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Warding Off the Evil Eye at the Mathers Museum

An exhibit at the Mathers Museum displays objects from different cultures that are believed to protect the user or owner from harm and to promote good luck.

Warding Off the Evil Eye at the Mathers Museum

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If you’ve ever thrown rice at a wedding, worn a rabbit’s foot on your key ring or a cornicello around your neck, or wrapped yourself in a prayer shawl, then you’ve been using an object to protect yourself or others from harm and to promote good luck.

An exhibit at the Mathers Museum called Safe and Sound: Protective Devices from Around the World brings together such objects from different cultures that are believed to protect the user or owner from harm.

Suzanne Ingalsbe, a doctoral student in the IU Department of Folklore and Ethnomusicology, curated the exhibit.

“There are lots of different kinds of items that cultures from around the world use for protection,” she says.

“Protection from disease, from dangers during travel . . . these are concepts that are common to lots of cultures. There are things that we may be familiar with that we don’t even think about that are also used as protective items. [The exhibit] is a comparative look at these types of things.”

The twenty objects on display include an amulet containing verses from the Koran from Nigeria, a horseshoe talisman from Turkey, a figurine from Brazil of St. Benedito, a St. Brigid’s cross from Ireland, a Japanese mask, a family god from Zaire, a reliquary from Nepal, and a dreamcatcher from the United States. Most of the objects came from the museum’s permanent collection.

An item called “War Jacket” in the exhibit is a vest from Liberia that was worn by a hunter or warrior for good luck. The vest is made of a woven fabric adorned with horns and nails from animals that are considered powerful. From the vest dangles dozens of small, square brown leather packets that contain verses from the Koran on parchment.

According to Ingalsbe, the sacred verses and other talismans give the wearer a feeling of power and protection.

“The interesting thing—lots of different religious traditions have important meaningful sacred texts, and so that’s what we’re seeing with the Koran. But I’m not completely certain whether this wearer would have been wearing this because the Koran was particularly meaningful to him, or, whether knowing that that was particularly meaningful to a large group of people it was incorporated as a sacred charm, which often does happen. So people who are maybe not particular adherents to a religious belief will take some of the elements of protection from other religions and incorporate it into their practice as well.”

A baby’s hat from 20th century Peru, made of red crocheted wool, is believed to protect an infant from the evil eye. According to Ingalsbe, infants and small children are given extra protection from evil because they’re so vulnerable, and because they’re the objects of affection and attention from others.

“Many cultures believe that if you say very positive, complimentary things about someone, then you alert evil powers to them, and they’re more likely to be attacked. So, there’re lots of things that go to counteract that. Everything from saying the opposite of what you mean—’Oh, what an ugly baby that is!’—to actually having amulets or other items.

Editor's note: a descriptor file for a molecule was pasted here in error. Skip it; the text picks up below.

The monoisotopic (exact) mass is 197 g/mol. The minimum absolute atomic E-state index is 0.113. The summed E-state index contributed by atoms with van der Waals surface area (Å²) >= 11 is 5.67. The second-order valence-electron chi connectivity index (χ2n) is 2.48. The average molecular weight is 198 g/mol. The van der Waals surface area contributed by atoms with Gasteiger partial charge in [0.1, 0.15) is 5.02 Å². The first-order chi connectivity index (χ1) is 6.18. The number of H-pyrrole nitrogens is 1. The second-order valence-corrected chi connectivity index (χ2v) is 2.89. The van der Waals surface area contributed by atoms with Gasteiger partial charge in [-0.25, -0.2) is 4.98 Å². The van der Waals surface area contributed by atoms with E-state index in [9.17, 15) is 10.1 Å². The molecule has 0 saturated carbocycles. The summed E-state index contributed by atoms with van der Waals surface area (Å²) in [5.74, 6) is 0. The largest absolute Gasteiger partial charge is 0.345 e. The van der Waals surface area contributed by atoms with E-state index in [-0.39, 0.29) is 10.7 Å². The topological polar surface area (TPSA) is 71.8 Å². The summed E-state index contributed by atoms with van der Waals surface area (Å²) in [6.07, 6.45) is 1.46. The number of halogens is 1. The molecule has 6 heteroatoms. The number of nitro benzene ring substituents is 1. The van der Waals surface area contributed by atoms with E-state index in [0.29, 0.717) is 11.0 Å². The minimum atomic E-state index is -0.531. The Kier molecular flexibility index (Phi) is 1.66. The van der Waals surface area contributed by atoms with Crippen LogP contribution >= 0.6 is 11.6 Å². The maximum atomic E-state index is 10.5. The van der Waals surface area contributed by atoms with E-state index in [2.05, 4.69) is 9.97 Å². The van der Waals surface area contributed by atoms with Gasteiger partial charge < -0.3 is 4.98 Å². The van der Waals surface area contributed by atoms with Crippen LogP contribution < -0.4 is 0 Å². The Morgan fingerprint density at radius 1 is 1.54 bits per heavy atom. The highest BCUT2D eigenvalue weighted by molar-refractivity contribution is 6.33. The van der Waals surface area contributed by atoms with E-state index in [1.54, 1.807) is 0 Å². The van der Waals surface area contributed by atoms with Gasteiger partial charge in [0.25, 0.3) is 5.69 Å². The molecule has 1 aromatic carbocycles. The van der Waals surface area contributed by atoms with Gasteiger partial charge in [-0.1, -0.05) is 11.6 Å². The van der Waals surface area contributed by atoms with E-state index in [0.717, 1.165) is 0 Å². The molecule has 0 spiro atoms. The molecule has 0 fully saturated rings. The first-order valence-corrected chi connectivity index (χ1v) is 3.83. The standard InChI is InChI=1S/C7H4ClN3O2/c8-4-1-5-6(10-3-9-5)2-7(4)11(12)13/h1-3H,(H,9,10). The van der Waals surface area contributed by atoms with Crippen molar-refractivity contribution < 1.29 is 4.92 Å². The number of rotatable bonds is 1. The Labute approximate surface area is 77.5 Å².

One object in the exhibit suggests that some of us twenty-first century dwellers still believe in the power of talismans to protect us from harm. The object is a Guardian Bell, a silver-colored trinket about the size of a thimble, that’s meant to be hung on a motorcycle to protect the rider. You can buy it for about twelve dollars at motorcycle shops, complete with a description of the bell’s magical powers.

“The idea is that if you hang one of these underneath your motorcycle, it protects you from road gremlins,” says Ingalsbe. “Road gremlins are nasty little creatures that would do bad things to you while you ride. They would harm your bike, make you fall—all kinds of things.”

The legend, which may have been invented by someone employed by the bell’s manufacturer, includes an idea that conveniently increases the salability of the bell as a gift.

“What they say about these is that it’s twice as protective if you give it to someone you love,” says Ingalsbe. “And it’s really interesting because it has all of the hallmarks of these other kinds of items, where there’s a backstory to it. It tells you that the gremlins will hear the ringing of the bell and jump up into it and be driven insane by the noise.”

Visitors to the exhibit have left some rather amusing comments in the Visitors’ Book. One man wrote that he wears a medical alert bracelet, mostly, as he put it, “for the bling factor.”

Another wrote that she’s collects protective items from around the world, such as a pouch containing Koranic verse from West Africa, and a Hand of Fatima from Morocco. She commented, “so far, seems they actually work.”

Safe and Sound: Protective Devices from Around the World is on display at the Mathers Museum of World Cultures to August 14. The museum is located on Indiana University between Eighth and Ninth Streets.

Adam Schwartz

WFIU Arts and Culture Producer, Editor "Directions in Sound"

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